The National Party conference is something like a wedding with a nervous groom, something old, something new, something borrowed and something blue.
The blue came in the new hues of blue on the conference programme, more calm and muted shades than the bright teal preferred by former Prime Minister John Key.
That programme cover promised the ‘new”. “new team, new ideas, new zealand ” it read, all in trendy lower case. The other ‘new’ was National’s place in Opposition rather than Government.
The old came in the form of Key himself, as well as reassuring noises for the more traditional National supporters from leader Simon Bridges that the party would stick to the old when it came to economic policies.
The borrowed was in the form of the announcement to restore and expand charter schools – a policy that was initially the Act Party’s.
It is a potentially risky conference as National’s first in Opposition in a decade and with Bridges struggling to get traction as preferred Prime Minister.
The National Party are no fools and so, at 3.30pm, the drinks arrived in the media room at the Sky City Convention Centre where their annual conference was being held.
It was just in time for journalists returning from the talks at the main conference to start writing up the day’s proceedings.
The discussions showcased National’s ‘broad church,’ from a remit for a tax-free income bracket to a delegate describing the Resource Management Act as having “too much ethnicity” in it.
But earlier in the day Acting Prime Minister Winston Peters had run interference by having a go at Bridges and deputy leader Paula Bennett.
He warned on The Nation that ‘the jackals’ were coming for them and would take out the weakest first.
Both Bennett and Bridges rose to the bait, saying Peters must be worried to be lavishing so much attention on them.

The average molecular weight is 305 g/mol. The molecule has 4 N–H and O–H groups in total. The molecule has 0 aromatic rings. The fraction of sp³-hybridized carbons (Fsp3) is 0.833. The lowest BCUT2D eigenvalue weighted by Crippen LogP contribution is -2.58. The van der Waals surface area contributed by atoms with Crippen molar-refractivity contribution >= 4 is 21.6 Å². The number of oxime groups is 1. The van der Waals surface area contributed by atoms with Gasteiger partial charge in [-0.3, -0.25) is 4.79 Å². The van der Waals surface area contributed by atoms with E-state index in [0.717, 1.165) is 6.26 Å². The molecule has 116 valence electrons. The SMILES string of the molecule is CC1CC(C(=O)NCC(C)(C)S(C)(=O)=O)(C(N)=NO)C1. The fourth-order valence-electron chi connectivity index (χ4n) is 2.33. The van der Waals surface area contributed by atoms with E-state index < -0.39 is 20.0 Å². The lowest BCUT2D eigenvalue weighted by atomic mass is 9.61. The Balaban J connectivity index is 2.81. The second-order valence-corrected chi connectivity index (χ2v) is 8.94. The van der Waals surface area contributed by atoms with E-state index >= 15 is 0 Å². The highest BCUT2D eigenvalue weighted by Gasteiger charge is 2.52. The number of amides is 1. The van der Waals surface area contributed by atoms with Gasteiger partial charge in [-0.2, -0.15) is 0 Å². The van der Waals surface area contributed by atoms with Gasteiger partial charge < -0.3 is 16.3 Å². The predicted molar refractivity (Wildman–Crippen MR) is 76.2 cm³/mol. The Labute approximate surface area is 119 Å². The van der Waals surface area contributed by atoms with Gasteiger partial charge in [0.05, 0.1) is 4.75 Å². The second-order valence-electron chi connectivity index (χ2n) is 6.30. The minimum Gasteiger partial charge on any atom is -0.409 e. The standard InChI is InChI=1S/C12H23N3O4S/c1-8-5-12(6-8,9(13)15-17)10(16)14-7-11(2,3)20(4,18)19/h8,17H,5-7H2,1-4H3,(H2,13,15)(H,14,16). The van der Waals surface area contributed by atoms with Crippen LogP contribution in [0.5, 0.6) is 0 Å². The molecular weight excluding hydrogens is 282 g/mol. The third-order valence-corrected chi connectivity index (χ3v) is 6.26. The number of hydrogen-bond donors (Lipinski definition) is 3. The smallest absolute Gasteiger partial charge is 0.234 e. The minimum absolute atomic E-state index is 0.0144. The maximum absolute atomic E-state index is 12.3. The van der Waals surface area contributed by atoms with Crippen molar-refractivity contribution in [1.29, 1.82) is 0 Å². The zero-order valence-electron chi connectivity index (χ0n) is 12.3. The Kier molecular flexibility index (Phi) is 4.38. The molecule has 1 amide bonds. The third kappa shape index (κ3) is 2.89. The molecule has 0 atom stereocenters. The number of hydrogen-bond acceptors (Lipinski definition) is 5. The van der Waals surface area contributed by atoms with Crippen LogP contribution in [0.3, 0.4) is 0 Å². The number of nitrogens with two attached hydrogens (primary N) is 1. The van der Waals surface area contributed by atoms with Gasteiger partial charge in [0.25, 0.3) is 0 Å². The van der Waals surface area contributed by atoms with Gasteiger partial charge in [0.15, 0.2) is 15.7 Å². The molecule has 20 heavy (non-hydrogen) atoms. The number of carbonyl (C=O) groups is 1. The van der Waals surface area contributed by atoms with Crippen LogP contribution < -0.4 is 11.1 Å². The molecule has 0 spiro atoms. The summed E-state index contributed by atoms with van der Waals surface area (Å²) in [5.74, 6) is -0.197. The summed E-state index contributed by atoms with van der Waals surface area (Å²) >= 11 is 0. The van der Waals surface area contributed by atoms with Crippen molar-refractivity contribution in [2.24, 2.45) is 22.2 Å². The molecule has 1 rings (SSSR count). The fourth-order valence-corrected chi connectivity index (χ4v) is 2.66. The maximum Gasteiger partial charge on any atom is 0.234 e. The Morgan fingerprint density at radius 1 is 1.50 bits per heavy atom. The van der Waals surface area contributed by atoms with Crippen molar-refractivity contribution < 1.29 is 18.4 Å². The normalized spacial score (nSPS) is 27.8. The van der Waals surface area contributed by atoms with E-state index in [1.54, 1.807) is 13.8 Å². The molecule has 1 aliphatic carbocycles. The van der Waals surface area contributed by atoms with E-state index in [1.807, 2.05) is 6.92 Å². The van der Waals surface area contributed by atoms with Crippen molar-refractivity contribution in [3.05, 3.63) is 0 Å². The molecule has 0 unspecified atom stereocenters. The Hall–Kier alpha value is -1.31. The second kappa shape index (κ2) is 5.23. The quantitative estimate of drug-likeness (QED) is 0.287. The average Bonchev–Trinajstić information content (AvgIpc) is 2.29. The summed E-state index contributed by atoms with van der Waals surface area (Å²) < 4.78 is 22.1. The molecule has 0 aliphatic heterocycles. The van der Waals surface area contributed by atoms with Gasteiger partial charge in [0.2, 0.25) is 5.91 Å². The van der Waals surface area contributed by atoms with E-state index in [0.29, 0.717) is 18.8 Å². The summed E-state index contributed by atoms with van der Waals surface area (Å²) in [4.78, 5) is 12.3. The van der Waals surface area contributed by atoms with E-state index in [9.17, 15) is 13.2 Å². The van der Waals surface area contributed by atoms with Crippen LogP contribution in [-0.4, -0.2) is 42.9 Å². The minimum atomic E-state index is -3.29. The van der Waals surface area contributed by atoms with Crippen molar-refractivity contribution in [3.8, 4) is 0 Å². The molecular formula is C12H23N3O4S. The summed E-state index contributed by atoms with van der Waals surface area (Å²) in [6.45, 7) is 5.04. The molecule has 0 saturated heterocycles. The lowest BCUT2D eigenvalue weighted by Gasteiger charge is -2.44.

If that is a sign of worry, then National must be very worried indeed about Peters and Housing Minister Phil Twyford – or as one delegate called him “the dreadful Mr Twyford.”
Judith Collins (a clear crowd favourite who may or may not be the jackal Peters had in mind) delivered a presentation on housing and the Resource Management Act.
After four minutes of talking about Twyford, Collins said she did not want to talk about Twyford “because he’s not important”.
She then talked about Twyford for 13 more minutes. Eventually she conceded she may have talked a bit about Twyford. “It’s because I love him so much. He’s my favourite.”
Peters too was having attention lavished on him. Party President Peter Goodfellow kicked it off, saying National had “dodged a whiskey-swilling, cigarette-smoking, double-breasted and irrational bullet.”
Nick Smith joined in, saying his worst time in politics was around the Cabinet table with Peters in the 1990s and warning the Greens to get used to swallowing dead rats. Then Collins joined the fun.
Asked whether Peters’ proposal to increase the drink-driving limit to its former level as positive or negative, Collins’ quipped “it was self interest, wasn’t it?”
It did have the effect of somewhat boosting morale, or at least entertaining the delegates.
There was no open questioning about Bridges’ leadership or blood-letting about the election outcome.
But nor did anyone seem to question whether gunning for Peters was really a good idea given the one thing missing from National’s wedding party was a bride to walk up the aisle with in 2020.
• Disclaimer: this journalist did not partake of the beverages prior to writing up the day’s proceedings.
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